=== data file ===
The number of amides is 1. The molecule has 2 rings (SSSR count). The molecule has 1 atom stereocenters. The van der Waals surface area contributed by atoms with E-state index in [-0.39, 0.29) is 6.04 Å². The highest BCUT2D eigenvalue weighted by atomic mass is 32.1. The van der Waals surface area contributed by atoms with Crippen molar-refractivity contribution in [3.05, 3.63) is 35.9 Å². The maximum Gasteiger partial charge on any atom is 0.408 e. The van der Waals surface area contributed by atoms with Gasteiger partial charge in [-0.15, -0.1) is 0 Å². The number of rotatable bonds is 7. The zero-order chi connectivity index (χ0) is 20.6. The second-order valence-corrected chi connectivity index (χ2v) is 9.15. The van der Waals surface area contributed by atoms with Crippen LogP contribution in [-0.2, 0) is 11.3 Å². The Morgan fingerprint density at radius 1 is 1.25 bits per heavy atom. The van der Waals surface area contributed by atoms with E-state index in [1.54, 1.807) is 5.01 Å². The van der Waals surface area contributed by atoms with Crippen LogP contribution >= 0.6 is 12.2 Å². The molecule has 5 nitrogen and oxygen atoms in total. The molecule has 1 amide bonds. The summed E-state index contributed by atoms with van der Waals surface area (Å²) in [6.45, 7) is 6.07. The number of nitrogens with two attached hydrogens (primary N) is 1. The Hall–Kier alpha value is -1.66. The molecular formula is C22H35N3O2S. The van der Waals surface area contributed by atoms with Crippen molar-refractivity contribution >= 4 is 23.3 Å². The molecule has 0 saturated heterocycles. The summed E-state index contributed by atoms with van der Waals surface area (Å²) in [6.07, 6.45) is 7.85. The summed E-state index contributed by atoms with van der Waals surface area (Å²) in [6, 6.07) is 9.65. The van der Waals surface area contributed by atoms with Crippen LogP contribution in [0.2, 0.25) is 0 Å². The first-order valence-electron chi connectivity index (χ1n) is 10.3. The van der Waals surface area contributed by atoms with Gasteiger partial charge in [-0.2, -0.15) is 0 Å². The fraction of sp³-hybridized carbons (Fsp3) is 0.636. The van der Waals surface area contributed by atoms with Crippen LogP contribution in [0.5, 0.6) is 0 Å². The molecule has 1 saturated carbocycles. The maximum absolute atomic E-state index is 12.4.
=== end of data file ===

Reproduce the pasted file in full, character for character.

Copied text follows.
The number of amides is 1. The molecule has 2 rings (SSSR count). The molecule has 1 atom stereocenters. The van der Waals surface area contributed by atoms with E-state index in [-0.39, 0.29) is 6.04 Å². The highest BCUT2D eigenvalue weighted by atomic mass is 32.1. The van der Waals surface area contributed by atoms with Crippen molar-refractivity contribution in [3.05, 3.63) is 35.9 Å². The maximum Gasteiger partial charge on any atom is 0.408 e. The van der Waals surface area contributed by atoms with Gasteiger partial charge in [-0.15, -0.1) is 0 Å². The number of rotatable bonds is 7. The zero-order chi connectivity index (χ0) is 20.6. The second-order valence-corrected chi connectivity index (χ2v) is 9.15. The van der Waals surface area contributed by atoms with Crippen LogP contribution in [-0.2, 0) is 11.3 Å². The Morgan fingerprint density at radius 1 is 1.25 bits per heavy atom. The van der Waals surface area contributed by atoms with E-state index in [1.54, 1.807) is 5.01 Å². The van der Waals surface area contributed by atoms with Crippen LogP contribution >= 0.6 is 12.2 Å². The molecule has 5 nitrogen and oxygen atoms in total. The molecule has 1 amide bonds. The summed E-state index contributed by atoms with van der Waals surface area (Å²) in [6.45, 7) is 6.07. The number of nitrogens with two attached hydrogens (primary N) is 1. The Hall–Kier alpha value is -1.66. The molecular formula is C22H35N3O2S. The van der Waals surface area contributed by atoms with Crippen molar-refractivity contribution >= 4 is 23.3 Å². The molecule has 0 saturated heterocycles. The summed E-state index contributed by atoms with van der Waals surface area (Å²) in [6.07, 6.45) is 7.85. The summed E-state index contributed by atoms with van der Waals surface area (Å²) in [6, 6.07) is 9.65. The van der Waals surface area contributed by atoms with Crippen LogP contribution in [0.2, 0.25) is 0 Å². The first-order valence-electron chi connectivity index (χ1n) is 10.3. The van der Waals surface area contributed by atoms with Gasteiger partial charge in [-0.2, -0.15) is 0 Å². The fraction of sp³-hybridized carbons (Fsp3) is 0.636. The van der Waals surface area contributed by atoms with Crippen LogP contribution in [0.5, 0.6) is 0 Å². The molecule has 1 saturated carbocycles. The maximum absolute atomic E-state index is 12.4.